Far more than a mere object of mechanical excellence indicating the time, a timepiece by Vacheron Constantin is by essence destined to be a full-fledged work of art capable of revealing all the beauty of unique expertise enriched by over 260 years of history. Ever since its founding in 1755, the Manufacture has consistently enhanced the beauty of its creations through artistic crafts exercised by skilled artisans. Hand engraving is one such technique. A demanding art calling for exceptional patience and dexterity, it was used right from the start as a means of achieving ethereal lightness. The first watch created by Jean-Marc Vacheron in 1755 already featured an openworked and engraved balance-cock. The quest for transparency then continued, with increasingly finely fashioned mechanical parts, leading to the creation in 1924 of the first entirely openworked calibre beating at the heart of a pocket watch. A past master in the practice of this extremely intricate discipline, Vacheron Constantin has given free rein to its creativity, progressively openworking both simple and complicated calibres, associating them according to its inspiration with other artistic crafts, and interpreting these miniature marvels both on pocket-watches and wristwatches from the 1960s onwards.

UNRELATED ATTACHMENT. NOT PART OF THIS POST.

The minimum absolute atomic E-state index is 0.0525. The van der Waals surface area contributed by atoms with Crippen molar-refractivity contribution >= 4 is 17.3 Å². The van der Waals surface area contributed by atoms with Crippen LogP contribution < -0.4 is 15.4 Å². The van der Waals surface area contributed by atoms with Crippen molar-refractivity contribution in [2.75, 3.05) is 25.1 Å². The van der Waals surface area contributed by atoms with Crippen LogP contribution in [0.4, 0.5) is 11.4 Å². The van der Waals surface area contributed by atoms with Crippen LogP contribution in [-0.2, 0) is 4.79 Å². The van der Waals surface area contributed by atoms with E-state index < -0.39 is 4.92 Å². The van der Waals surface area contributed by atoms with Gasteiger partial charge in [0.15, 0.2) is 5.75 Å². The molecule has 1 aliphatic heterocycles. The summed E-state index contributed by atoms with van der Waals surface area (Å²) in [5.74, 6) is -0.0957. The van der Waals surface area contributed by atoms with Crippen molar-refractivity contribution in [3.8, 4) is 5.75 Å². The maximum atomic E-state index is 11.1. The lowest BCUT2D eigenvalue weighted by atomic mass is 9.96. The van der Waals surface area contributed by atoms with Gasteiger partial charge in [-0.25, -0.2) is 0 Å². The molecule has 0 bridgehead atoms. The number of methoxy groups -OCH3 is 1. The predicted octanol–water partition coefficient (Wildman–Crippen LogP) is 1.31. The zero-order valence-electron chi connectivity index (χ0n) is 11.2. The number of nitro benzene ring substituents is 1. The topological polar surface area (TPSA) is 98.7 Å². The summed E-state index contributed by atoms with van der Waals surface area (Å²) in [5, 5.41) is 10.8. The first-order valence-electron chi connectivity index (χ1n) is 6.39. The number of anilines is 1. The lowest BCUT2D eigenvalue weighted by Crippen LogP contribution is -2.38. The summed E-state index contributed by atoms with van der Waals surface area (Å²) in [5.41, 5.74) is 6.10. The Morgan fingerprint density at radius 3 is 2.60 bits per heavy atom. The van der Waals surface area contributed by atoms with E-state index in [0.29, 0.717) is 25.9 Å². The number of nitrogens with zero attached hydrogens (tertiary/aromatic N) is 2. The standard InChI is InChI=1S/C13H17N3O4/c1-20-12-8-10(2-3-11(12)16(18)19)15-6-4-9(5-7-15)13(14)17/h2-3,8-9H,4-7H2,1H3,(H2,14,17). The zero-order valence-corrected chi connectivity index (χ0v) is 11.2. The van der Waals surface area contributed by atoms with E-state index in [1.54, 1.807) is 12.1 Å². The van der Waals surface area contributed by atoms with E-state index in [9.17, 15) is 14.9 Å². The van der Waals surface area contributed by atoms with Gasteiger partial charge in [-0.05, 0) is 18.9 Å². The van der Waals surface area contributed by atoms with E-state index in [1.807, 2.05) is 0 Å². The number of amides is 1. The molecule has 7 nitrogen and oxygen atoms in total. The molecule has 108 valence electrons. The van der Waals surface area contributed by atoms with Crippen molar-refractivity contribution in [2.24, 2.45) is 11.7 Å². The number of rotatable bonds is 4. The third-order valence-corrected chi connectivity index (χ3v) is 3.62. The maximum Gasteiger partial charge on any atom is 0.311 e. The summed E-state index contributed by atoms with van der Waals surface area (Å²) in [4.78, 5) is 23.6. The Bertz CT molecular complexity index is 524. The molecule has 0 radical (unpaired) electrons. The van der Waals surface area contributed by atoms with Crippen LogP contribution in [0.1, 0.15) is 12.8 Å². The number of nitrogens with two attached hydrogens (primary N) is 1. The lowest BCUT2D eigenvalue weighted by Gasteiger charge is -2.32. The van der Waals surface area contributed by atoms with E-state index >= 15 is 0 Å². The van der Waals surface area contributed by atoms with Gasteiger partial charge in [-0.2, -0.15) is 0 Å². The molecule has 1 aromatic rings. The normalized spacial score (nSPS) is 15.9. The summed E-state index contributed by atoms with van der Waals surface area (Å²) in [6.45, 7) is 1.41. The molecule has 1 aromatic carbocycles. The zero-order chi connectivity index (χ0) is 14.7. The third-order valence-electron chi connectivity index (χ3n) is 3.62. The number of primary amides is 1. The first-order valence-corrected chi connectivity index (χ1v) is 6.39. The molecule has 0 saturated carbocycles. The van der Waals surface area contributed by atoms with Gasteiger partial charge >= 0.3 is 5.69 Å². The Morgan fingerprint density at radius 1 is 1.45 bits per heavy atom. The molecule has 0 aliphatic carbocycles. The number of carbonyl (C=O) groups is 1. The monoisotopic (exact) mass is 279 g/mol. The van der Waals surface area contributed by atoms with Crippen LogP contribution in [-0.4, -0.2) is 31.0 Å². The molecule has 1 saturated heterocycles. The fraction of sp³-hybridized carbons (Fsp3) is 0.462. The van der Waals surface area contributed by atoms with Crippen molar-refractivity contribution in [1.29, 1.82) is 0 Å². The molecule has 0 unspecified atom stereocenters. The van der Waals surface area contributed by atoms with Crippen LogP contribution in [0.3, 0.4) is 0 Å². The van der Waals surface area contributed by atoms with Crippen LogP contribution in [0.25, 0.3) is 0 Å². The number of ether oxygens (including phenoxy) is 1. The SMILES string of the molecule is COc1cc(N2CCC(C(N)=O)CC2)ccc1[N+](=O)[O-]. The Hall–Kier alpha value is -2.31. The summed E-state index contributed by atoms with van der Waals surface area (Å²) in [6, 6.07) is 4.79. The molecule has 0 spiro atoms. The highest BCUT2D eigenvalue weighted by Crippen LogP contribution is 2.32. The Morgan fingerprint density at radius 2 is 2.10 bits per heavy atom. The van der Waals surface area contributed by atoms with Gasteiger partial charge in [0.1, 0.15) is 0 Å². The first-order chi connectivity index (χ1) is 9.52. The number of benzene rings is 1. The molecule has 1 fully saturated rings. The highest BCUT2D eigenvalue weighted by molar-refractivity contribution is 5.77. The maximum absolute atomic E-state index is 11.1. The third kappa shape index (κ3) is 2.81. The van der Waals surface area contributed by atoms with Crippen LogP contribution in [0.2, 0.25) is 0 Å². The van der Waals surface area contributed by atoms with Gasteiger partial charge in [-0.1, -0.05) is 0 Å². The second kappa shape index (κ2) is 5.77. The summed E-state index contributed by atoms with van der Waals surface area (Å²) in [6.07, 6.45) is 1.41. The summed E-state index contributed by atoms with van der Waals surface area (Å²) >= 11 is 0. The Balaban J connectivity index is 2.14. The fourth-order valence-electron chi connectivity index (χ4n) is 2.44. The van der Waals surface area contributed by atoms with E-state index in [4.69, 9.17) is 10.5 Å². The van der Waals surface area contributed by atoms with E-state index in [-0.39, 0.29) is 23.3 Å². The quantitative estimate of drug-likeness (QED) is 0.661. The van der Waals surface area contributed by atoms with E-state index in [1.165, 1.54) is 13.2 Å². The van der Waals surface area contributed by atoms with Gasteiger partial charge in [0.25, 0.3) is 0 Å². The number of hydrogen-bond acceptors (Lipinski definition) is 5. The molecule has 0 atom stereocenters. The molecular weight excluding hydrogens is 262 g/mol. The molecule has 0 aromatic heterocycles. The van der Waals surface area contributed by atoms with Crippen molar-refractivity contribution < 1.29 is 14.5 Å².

Not content with being one of the rare manufacturers capable of openworking such complex calibres as minute repeaters, perpetual calendars and tourbillons, Vacheron Constantin once again pushes the boundaries of its art by reinventing both the technique itself and the aesthetic codes governing it. The engraving thus becomes a sculpture, as the straight lines morph into interlacing curves, while the watch parts become architectural works creating mesmerising light effects.